Let's establish some notation:

  • The star is labelled $S$, the giant planet is $P$ and the moon is $M$.

  • The diameter of the star is $dS$, the diameter of the planet is $dP$ and the diameter of the moon is $d_M$.

  • The radius of the orbit of the planet is $rP$ and the radius of the orbit of the moon is $rM$.

  • At a distance equal to the radius $rM$ of the orbit of the moon $M$, the planet $P$ casts a shadow (which astronomers like to call the _umbra , using the Latin word for shadow) of diameter $d_U$.

See the following diagram showing the position of the star $S$, the planet $P$ and the moon $M$ when the totality phase of the eclipse begins for an observer sitting on the surface of the moon; we consider that the planet and the moon orbit in the plane of the picture, and we are looking at them from the north celestial pole.

The eclipse begins for an observer

The position of the three bodies when the totality phase of the eclipse begins for an observer. $S$ is the star with diameter $dS$. $P$ is the giant planet with diameter $dP$ and revolving around the star on an orbit with radius $rP$. $M$ is the moon with diameter $dM$ revolving around the giant planet on an orbit with radius $rM$. $dU$ is the diameter of the shadow ("umbra") of the giant planet at a distance equal to the radius $rM$ of the orbit of the moon $M$. Own work, available on Flickr under the CC BY 2.0 license. The diagram is absolutely not to scale._

We want to compute $dU$ given $dS$, $dP$, $rP$ and $rM$. (Why do we want to compute $dU$? Because we want to find out how much time the moon $M$ will take to move across the shadow.)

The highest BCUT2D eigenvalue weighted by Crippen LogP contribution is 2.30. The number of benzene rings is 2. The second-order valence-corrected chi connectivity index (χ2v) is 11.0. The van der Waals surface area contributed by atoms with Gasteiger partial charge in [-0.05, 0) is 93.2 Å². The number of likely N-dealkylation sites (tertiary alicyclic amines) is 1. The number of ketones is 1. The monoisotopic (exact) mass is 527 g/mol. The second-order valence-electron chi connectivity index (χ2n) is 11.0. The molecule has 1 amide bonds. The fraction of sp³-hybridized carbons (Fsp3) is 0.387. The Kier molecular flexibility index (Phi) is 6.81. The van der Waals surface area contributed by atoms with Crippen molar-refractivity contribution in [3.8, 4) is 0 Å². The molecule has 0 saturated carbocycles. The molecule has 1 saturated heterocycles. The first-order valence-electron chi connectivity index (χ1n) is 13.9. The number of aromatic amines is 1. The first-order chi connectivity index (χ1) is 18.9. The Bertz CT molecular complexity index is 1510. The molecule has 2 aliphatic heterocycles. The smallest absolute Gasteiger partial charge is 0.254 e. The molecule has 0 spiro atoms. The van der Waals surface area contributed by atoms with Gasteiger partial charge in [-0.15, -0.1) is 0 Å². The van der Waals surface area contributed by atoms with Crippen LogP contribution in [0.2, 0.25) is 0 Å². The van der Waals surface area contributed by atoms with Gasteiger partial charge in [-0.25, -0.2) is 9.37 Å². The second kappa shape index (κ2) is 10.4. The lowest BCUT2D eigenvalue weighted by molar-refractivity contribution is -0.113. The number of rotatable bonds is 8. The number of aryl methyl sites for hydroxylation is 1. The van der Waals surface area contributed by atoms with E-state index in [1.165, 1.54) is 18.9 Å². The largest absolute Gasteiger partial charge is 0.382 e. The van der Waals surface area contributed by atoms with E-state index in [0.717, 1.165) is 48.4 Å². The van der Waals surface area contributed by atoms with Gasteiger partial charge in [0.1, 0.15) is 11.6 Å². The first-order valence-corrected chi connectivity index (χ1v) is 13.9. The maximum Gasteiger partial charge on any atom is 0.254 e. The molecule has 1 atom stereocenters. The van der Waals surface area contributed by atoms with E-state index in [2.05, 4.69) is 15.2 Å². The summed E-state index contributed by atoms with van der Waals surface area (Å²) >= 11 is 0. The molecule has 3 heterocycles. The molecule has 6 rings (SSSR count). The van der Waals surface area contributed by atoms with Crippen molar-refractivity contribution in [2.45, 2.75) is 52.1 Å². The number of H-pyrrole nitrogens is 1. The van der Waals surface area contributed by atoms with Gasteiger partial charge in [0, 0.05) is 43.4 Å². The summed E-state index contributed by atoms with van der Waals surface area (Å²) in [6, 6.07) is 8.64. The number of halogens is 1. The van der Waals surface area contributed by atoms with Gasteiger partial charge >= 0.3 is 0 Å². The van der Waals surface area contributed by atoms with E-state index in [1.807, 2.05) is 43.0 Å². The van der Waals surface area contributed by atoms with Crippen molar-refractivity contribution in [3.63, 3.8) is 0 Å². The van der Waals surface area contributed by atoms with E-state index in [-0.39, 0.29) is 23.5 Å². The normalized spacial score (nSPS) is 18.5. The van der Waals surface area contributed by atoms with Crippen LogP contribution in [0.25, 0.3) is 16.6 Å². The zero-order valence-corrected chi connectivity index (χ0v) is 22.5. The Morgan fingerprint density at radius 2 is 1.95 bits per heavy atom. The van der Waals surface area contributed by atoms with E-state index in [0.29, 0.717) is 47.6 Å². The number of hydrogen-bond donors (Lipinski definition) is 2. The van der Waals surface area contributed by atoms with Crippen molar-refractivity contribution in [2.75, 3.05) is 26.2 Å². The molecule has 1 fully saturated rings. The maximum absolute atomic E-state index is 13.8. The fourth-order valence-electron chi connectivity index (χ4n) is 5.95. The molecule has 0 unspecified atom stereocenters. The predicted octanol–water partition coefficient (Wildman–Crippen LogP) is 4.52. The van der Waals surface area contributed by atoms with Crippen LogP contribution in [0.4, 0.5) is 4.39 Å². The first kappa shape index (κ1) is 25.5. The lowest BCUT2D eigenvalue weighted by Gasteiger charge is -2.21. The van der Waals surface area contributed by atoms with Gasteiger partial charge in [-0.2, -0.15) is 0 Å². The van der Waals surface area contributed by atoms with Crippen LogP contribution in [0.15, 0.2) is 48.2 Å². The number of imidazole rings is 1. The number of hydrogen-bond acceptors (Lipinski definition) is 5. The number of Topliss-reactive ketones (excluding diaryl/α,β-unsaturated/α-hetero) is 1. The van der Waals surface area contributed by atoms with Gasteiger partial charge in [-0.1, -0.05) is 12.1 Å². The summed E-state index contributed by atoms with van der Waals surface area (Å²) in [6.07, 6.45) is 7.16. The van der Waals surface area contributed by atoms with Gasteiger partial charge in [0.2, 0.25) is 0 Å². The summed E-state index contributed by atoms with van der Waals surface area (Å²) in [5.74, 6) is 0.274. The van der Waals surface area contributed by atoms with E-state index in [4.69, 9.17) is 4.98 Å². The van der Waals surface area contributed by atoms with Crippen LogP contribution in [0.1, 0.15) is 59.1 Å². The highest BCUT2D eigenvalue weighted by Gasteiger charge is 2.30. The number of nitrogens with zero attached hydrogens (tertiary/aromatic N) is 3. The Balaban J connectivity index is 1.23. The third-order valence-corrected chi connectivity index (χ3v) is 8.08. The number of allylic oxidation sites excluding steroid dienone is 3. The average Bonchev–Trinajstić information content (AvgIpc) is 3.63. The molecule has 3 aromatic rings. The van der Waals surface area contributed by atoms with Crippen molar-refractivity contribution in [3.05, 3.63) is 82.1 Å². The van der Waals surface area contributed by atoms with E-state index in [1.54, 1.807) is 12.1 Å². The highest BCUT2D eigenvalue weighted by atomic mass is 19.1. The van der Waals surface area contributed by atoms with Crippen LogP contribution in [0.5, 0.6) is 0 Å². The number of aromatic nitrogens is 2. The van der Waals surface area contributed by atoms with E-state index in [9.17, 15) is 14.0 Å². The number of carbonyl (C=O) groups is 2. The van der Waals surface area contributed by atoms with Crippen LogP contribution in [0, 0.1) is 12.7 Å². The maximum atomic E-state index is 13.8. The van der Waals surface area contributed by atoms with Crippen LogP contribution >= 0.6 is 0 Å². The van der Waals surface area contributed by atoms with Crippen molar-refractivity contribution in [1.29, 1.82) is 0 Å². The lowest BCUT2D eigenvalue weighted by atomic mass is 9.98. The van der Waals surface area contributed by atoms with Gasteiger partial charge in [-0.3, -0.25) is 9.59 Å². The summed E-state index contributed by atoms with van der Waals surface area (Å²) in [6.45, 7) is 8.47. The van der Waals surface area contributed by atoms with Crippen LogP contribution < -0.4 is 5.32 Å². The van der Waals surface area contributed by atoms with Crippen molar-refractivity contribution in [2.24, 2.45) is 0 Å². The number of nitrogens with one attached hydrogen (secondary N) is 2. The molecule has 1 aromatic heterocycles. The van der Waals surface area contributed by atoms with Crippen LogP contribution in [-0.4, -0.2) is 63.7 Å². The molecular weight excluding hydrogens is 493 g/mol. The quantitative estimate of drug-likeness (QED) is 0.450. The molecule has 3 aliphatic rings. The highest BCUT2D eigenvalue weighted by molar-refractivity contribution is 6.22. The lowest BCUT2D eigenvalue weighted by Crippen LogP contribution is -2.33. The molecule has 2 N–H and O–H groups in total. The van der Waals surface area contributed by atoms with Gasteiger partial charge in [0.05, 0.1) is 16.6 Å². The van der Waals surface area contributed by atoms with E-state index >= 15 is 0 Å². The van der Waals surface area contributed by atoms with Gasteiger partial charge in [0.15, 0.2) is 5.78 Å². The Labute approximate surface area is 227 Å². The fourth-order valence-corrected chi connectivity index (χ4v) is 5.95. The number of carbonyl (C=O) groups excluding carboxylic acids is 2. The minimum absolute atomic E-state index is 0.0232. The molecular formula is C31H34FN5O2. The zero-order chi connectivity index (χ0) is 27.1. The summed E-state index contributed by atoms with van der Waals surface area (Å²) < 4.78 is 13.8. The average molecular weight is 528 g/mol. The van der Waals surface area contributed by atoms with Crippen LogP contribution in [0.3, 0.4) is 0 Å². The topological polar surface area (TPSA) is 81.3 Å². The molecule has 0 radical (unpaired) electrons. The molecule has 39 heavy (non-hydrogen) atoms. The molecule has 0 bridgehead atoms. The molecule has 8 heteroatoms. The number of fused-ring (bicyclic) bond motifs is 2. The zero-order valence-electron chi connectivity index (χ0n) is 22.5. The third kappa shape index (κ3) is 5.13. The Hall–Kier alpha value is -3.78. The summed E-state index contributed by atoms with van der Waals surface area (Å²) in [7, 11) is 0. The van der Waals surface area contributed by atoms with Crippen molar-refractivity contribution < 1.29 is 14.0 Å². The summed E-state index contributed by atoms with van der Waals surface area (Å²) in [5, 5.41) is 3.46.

Notes

  1. The following calculations are not exact, but rather decent approximations good enough for a work of fiction. Exact calculations would take more time than I have available.

  2. The calculation refers to the totality phase of the eclipse, from the moment the sun is completely covered by the giant planet to the moment the first sliver of sunlight becomes visible.

From triangle similarity we have

$$\frac {rM}{rP} = \frac {dP - dU}{dS - dP}$$

which means that

$$dU = dP - \frac {rM}{rP} (dS - dP)$$

Plugging in the numbers

$d_S$ = 1,391,400 km (diameter of the Sun)

$d_P$ = 142,984 km (diameter of Jupiter)

$r_P$ = 149,597,870 km (1 astronomical unit)

$r_M$ = 4,000,000 km (given)

we find that

$$d_U = 142{,}984 - \frac {4{,}000{,}000}{149{,}597{,}870} (1{,}391{,}400 - 142{,}984) \approx 109{,}600 \text{ km}$$

The moon travels 2 $\pi$ × 4,000,000 kilometers in 42 days, or 598,399 km per day. The 109,600 km wide umbra will then be traversed in 109,600 / 598,399 = 0.183 days, or 4 hours 24 minutes.

During this time the moon has rotated a bit, about 60 degrees, so that the observer is still in the shadow -- the moon must move on its orbit a distance of about two thirds of its radius to bring the observer into the light. Assuming that the moon has the same radius as the Earth, 6,400 km, this will take about 4,000 / 598,399 days or about 10 minutes.

So the grand total is 4 hours and 34 minutes of total eclipse.

P.S. What about the total duration from the moment the planet touches the sun to the moment the entire sun is again visible? Given that the radius of the orbit of the moon is much smaller than the radius of the orbit of the planet, the diameter of the penumbra is only a little larger than the diameter of the planet, or let's say some 160,000 km. The moon will traverse the penumbra (and the umbra) in about 6 hours 50 minutes. What this means that if the eclipse (partial + total) begins at noon chances are it will end after sunset...

Note that this post-scriptum is even more approximative than the calculation for the totality phase, but still good enough for fiction.